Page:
Knock, a popular iBuyer that connects homebuyers with properties after buying their old ones, is expanding its home trade-in model in North Carolina.
Last week, the Atlanta-based startup announced that it was bringing its iBuyer services to three cities in North Carolina: Raleigh, Durham and Chapel Hill. The idea, according to Knock co-founder Sean Black, is to bring its trade-in model (the company buys a home on the clients’ behalf in cash, works out a mortgage and then takes over the sale of their old property) to a new market.
“We’re incredibly excited to launch in the Triangle as our third market and to bring its consumers convenience, certainty and cost savings through our revolutionary new approach,” Black said in a statement.
“Our Home Trade-In program is life-changing for people who are buying and selling at the same time. We manage the entire complex process for them, help them unlock the equity in their existing home in order to make a successful offer on their dream home and so much more.”
North Carolina’s tri-city area, after Atlanta and Charlotte, is another of Knock’s major market expansions across the U.S. The company has already begun working with homeowners in the market to provide analysis of how local properties are going to sell.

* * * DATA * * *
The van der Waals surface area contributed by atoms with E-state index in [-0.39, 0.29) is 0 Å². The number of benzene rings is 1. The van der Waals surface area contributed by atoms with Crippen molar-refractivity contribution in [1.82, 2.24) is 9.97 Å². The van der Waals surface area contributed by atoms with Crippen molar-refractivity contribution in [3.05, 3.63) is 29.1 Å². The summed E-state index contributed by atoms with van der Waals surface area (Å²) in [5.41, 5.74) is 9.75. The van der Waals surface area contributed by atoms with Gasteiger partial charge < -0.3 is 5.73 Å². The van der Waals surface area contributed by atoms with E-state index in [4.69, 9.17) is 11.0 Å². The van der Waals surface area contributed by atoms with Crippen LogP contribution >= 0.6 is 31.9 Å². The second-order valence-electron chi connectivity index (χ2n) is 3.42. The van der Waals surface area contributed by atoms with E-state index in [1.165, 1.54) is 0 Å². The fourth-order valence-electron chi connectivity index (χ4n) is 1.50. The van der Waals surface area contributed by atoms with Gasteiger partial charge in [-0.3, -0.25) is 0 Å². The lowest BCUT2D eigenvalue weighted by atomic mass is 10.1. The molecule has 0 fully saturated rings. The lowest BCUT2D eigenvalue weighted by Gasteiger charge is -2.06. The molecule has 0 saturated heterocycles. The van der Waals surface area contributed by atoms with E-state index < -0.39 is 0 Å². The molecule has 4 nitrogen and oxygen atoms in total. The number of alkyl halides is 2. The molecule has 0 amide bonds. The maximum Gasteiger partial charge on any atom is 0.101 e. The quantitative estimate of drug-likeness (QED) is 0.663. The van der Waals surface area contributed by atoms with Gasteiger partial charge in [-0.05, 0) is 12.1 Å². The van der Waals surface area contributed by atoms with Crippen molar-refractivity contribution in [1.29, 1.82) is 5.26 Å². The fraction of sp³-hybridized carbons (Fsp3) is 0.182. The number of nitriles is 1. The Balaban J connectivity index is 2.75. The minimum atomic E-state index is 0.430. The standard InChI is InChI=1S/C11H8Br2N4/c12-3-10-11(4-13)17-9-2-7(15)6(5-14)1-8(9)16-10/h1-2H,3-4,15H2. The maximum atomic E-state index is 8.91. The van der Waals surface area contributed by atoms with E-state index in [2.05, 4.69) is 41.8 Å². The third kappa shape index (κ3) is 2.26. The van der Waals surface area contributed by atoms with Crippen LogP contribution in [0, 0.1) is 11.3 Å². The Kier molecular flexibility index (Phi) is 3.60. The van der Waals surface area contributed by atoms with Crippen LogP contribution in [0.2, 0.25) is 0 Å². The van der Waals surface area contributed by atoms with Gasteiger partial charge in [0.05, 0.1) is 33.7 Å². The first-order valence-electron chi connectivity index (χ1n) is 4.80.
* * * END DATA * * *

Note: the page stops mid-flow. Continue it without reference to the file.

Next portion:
According to the company, 71 percent of homebuyers in the North Carolina area are also trying to sell a property at the same time. As home prices nationwide go up due to high housing demand and limited supply, Knock aims to give homebuyers who need a mortgage a leg up against those who have the money outright.
The company, which lets customers move into their new home before it even lists the current one and makes money by charging a 3 percent commission on the sale, is meant to provide security for those who are worried about not being able to sell their current home — Knock buys the property at a prearranged price if the house is still does not have a buyer after six weeks on the market.
As iBuyers start to slowly gain the trust of homebuyers, Knock plans to tap into even more markets, eventually expanding to 10 cities by 2020.